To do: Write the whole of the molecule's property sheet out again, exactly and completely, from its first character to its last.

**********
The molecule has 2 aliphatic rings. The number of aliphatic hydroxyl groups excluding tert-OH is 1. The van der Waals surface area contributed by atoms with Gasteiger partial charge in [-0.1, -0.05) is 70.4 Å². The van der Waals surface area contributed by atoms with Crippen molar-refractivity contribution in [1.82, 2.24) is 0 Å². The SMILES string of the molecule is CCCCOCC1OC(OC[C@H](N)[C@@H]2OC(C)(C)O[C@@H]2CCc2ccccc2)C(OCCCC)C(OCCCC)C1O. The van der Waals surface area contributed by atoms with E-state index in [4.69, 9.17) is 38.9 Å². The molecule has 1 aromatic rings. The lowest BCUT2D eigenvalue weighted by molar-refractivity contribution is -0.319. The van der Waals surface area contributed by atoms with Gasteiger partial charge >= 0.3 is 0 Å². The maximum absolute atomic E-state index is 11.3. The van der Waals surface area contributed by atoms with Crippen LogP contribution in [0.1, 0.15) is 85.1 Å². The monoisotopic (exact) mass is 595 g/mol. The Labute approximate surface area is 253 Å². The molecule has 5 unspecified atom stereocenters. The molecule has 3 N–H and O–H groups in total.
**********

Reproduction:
The molecule has 2 aliphatic rings. The number of aliphatic hydroxyl groups excluding tert-OH is 1. The van der Waals surface area contributed by atoms with Gasteiger partial charge in [-0.1, -0.05) is 70.4 Å². The van der Waals surface area contributed by atoms with Crippen molar-refractivity contribution in [1.82, 2.24) is 0 Å². The SMILES string of the molecule is CCCCOCC1OC(OC[C@H](N)[C@@H]2OC(C)(C)O[C@@H]2CCc2ccccc2)C(OCCCC)C(OCCCC)C1O. The van der Waals surface area contributed by atoms with E-state index in [4.69, 9.17) is 38.9 Å². The molecule has 1 aromatic rings. The lowest BCUT2D eigenvalue weighted by molar-refractivity contribution is -0.319. The van der Waals surface area contributed by atoms with Gasteiger partial charge >= 0.3 is 0 Å². The maximum absolute atomic E-state index is 11.3. The van der Waals surface area contributed by atoms with Crippen LogP contribution in [0.1, 0.15) is 85.1 Å². The monoisotopic (exact) mass is 595 g/mol. The Labute approximate surface area is 253 Å². The molecule has 5 unspecified atom stereocenters. The molecule has 3 N–H and O–H groups in total.